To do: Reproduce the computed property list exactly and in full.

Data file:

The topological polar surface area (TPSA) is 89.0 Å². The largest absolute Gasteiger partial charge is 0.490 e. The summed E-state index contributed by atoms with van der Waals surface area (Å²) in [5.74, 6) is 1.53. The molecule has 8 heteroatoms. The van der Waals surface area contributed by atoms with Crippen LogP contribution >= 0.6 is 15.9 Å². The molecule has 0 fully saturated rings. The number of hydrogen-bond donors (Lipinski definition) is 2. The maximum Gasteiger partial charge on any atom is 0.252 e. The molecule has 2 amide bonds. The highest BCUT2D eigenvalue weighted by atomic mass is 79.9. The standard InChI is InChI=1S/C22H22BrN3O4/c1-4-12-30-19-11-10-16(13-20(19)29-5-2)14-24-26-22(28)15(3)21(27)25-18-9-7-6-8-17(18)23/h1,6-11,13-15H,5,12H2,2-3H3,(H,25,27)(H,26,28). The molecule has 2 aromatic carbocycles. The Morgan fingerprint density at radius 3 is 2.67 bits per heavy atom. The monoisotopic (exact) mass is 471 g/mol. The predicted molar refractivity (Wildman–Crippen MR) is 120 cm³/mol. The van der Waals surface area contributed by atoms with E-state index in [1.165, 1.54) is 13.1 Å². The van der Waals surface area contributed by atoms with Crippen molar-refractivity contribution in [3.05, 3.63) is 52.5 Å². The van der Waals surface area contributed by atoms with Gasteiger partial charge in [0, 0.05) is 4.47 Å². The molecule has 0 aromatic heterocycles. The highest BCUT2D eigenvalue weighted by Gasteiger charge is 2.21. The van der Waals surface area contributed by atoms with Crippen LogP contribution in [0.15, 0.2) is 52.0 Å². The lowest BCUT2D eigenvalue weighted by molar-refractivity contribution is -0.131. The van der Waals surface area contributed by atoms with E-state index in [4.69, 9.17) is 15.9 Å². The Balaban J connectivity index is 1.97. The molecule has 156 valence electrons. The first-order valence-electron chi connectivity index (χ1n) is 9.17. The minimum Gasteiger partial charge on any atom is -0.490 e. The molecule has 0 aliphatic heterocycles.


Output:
The topological polar surface area (TPSA) is 89.0 Å². The largest absolute Gasteiger partial charge is 0.490 e. The summed E-state index contributed by atoms with van der Waals surface area (Å²) in [5.74, 6) is 1.53. The molecule has 8 heteroatoms. The van der Waals surface area contributed by atoms with Crippen LogP contribution >= 0.6 is 15.9 Å². The molecule has 0 fully saturated rings. The number of hydrogen-bond donors (Lipinski definition) is 2. The maximum Gasteiger partial charge on any atom is 0.252 e. The molecule has 2 amide bonds. The highest BCUT2D eigenvalue weighted by atomic mass is 79.9. The standard InChI is InChI=1S/C22H22BrN3O4/c1-4-12-30-19-11-10-16(13-20(19)29-5-2)14-24-26-22(28)15(3)21(27)25-18-9-7-6-8-17(18)23/h1,6-11,13-15H,5,12H2,2-3H3,(H,25,27)(H,26,28). The molecule has 2 aromatic carbocycles. The Morgan fingerprint density at radius 3 is 2.67 bits per heavy atom. The monoisotopic (exact) mass is 471 g/mol. The predicted molar refractivity (Wildman–Crippen MR) is 120 cm³/mol. The van der Waals surface area contributed by atoms with E-state index in [1.165, 1.54) is 13.1 Å². The van der Waals surface area contributed by atoms with Crippen molar-refractivity contribution in [3.05, 3.63) is 52.5 Å². The van der Waals surface area contributed by atoms with Gasteiger partial charge in [0, 0.05) is 4.47 Å². The molecule has 0 aromatic heterocycles. The highest BCUT2D eigenvalue weighted by Gasteiger charge is 2.21. The van der Waals surface area contributed by atoms with Crippen LogP contribution in [0.15, 0.2) is 52.0 Å². The lowest BCUT2D eigenvalue weighted by molar-refractivity contribution is -0.131. The van der Waals surface area contributed by atoms with E-state index in [4.69, 9.17) is 15.9 Å². The Balaban J connectivity index is 1.97. The molecule has 156 valence electrons. The first-order valence-electron chi connectivity index (χ1n) is 9.17. The minimum Gasteiger partial charge on any atom is -0.490 e. The molecule has 0 aliphatic heterocycles.